When I worked for a bank, I was sometimes in charge of letting IT users (internally and externally of the business) know that there was a problem (or outage), one of the first things I was told was that in the email or text message I should not apologise for the inconvenience. Essentially, as I was talking “as the company”, I had to refrain from admitting any liability or anything resembling the company from being able to take the blame or be culpable in any way.
In a similar vein, many years earlier when I was working my first job, at a fast food restaurant, on my first day of performing duties cleaning the dining area I was given a mop and a set of instructions; not of the most efficient way to clean the floors, but of how to handle a slip and fall incident: “If someone falls, don’t say it was your fault – don’t ever say sorry”.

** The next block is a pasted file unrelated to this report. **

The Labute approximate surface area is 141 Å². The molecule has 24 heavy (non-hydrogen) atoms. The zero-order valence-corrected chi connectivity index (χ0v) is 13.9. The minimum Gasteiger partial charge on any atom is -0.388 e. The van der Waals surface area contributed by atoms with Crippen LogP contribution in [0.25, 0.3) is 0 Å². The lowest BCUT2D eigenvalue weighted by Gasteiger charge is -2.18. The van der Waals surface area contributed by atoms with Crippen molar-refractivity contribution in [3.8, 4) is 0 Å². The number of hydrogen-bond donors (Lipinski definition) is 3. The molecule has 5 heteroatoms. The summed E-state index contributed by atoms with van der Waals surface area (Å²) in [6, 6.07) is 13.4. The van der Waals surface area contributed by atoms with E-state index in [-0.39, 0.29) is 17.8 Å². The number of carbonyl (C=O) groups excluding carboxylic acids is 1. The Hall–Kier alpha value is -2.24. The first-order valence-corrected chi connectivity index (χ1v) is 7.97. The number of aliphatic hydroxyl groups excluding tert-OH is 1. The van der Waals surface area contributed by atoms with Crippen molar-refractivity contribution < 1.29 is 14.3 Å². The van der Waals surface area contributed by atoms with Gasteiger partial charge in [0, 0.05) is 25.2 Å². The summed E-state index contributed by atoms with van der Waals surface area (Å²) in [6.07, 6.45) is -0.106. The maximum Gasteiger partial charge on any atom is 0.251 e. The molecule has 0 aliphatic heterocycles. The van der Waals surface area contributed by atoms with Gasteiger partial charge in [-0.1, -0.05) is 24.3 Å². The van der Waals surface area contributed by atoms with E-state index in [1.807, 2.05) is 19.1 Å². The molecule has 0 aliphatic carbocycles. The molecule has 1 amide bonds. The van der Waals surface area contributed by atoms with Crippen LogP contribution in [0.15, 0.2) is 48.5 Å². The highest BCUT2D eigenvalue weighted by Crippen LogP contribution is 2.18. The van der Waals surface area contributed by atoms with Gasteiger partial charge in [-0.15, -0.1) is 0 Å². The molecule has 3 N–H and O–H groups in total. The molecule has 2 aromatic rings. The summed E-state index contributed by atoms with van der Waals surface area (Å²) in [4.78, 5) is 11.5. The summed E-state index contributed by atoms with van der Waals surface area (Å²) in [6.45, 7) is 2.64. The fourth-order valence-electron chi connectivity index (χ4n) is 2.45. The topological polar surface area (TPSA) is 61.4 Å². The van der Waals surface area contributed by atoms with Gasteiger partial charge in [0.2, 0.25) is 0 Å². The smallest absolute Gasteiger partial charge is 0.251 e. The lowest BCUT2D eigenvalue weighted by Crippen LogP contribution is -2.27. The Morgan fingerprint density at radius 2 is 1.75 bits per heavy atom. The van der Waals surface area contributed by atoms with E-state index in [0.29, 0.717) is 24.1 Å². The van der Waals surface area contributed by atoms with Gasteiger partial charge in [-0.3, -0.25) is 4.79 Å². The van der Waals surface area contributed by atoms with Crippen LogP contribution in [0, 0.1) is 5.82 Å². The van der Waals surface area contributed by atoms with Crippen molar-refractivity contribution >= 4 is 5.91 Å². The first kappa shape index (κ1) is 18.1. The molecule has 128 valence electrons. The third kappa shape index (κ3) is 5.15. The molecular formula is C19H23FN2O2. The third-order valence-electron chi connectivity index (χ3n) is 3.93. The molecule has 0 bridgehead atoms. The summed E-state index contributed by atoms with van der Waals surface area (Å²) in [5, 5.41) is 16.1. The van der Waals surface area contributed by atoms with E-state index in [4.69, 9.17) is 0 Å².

I bring all of this up for a reason, because I have had this “corporate indifference” around me me from a young age, whether or not I believe it to be right, whenever I see a company apologise publicly I tend to have a debate with myself on whether or not it is causing damage to their image, or what damage it could cause them should a legal case ensue.
The case that has made me bring this up is Cardiff Bus’ new social networking presence, on Twitter and Facebook. Their social media representative tweets live changes to services, down to “x bus is going to be 20 minutes late”, which is pretty fantastic, really – in lieu of getting their “real time screens” at bus shelters working (which were installed about 10 years ago, but have never been properly operational).
But every tweet or Facebook update is suffixed with “Apologies.” (or sometimes “Apologises”). Does this make them seem unprofessional, or is emotion coming from a corporate entity refreshingly human?